How to Research Keywords with Google’s Algorithms in Mind
Ready to finally understand how to research keywords taking Google’s algorithms into account? Go for it!
- How Google Algorithms Changed the Game
- How Intelligent is Google Today?
- How to Do Keyword Research Complying with Google’s Algorithms
- Choose More Specific Variations of Your Seed Keywords
- Focus on Major Keyword Metrics
- Final Word
Progress does not stand still, especially when it comes to web technologies.
Since 1998, Google has turned from a primitive machine, recognizing only words, into a human-like brainbox understanding the context.
It means the times of keyword stuffing are long gone, never to come back.
If you load your content with exact-match keywords, get ready for a penalty from the ruthless Panda algorithm that’s been on the lookout for keyword manipulations since 2011.
Don’t get things wrong.
Keyword research still matters.
Even so, you have to take a new, more human-oriented approach.
Learn what Google prioritizes in content today and how to research keywords in line with its demanding algorithms.
How Google Algorithms Changed the Game
Google is a notorious perfectionist that’s constantly looking for ways to improve the user’s experience.
But what is better for users can be a headache for website owners.
One day, they wake up to find a sudden traffic drop because Google rolled out a new algorithm update.
When doing keyword research, you must take the major algorithms dictating the rules of content creation into account.
They are as follows.
Panda came into play in 2011 to penalize sites for duplicate content, spam, and low quality posts written around specific keywords.
However, content mills were not the only ones affected.
As a result of the Panda 4 update, larger sites like eBay that ranked in the Top 10 for some seed keywords fell out of there.
With the rollout of Hummingbird in 2013, Google put user intent above wording.
Pages reached the top for queries even though they didn’t contain exact words typed into the search bar.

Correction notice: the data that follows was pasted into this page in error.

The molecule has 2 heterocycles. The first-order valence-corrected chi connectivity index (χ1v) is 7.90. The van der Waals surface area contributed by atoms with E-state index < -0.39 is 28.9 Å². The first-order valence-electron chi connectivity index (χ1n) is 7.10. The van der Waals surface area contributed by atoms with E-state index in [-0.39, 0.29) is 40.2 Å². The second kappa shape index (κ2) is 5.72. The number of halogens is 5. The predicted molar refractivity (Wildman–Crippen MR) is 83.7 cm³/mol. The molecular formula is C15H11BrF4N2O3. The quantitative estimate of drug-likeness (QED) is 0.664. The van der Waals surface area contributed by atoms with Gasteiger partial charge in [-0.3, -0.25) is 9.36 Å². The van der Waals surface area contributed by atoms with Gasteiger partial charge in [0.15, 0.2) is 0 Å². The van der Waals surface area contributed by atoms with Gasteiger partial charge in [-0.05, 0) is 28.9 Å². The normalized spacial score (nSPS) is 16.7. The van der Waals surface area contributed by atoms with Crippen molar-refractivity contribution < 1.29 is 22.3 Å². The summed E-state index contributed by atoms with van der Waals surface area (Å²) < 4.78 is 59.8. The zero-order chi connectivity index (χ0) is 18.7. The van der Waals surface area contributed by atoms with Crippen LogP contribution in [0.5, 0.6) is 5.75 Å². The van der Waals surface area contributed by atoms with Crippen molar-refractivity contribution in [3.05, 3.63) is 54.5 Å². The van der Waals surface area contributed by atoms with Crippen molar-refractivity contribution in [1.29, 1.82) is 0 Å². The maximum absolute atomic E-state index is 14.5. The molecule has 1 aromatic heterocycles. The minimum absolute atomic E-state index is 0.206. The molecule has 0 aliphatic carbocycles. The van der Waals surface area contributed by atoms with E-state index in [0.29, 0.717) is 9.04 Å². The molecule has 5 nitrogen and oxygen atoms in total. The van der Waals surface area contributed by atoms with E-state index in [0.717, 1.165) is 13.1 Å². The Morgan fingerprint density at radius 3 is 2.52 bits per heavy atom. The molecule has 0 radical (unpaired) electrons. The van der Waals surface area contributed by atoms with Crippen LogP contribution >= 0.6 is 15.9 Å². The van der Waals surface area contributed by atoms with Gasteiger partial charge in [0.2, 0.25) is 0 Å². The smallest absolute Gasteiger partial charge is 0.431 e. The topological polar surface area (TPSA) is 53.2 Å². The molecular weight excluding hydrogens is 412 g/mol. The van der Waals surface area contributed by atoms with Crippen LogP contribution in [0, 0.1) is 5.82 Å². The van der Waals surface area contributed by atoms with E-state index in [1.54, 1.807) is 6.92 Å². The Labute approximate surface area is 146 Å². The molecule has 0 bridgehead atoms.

It happened because the engine gained a better understanding of what users had in mind.
This means it started delivering long, in-depth answers to the questions of all users.
RankBrain is an artificial intelligence system based on machine learning.
It was launched in 2015 as part of Hummingbird.
When RankBrain comes across a never-seen-before query, it can guess what words have a similar meaning and filter search results according to their relevance.
RankBrain was confirmed to be the third most important factor in Google’s ranking algorithm.
How Intelligent is Google Today?
With the launch of these algorithms and their regular updates, there’s nothing left of the primitive mechanism which understood nothing but separate words.
Let’s play with search results a little bit to get into Google’s braincase and see what it’s capable of today.
Google Equates Singular and Plural Forms
Imagine you want to buy a new fillet knife.
If you type this query in the singular, Google will show you a lot of results in the plural.
Google Takes Into Account Only the Word Root
Let’s say you need a DIY guide on how to install an antenna.
Besides an exact-match query “install,” you’ll see different forms of this word root in search results, e.g. “installing” and “installation.”
It means Google ignores suffixes and endings.
Google Knows What Acronyms Stand for
If you are looking for, say, a marketing agency in Los Angeles, you can shorten the city name to LA.
Google will get your point.
Google Understands Synonyms
If you type in the query “sports gear,” Google can deliver results optimized for “sports equipment.”
If a page is relevant for “gear,” it’s relevant for “equipment” and other similar words.
Google Interprets Concepts
Whether you use a short query “number of Facebook employees” or the entire question “how many employees does Facebook have,” you’ll get pretty much the same organic results.
But you may not even scroll that far, as Google knows the answer and shows it above organic results.
How to Do Keyword Research Complying with Google’s Algorithms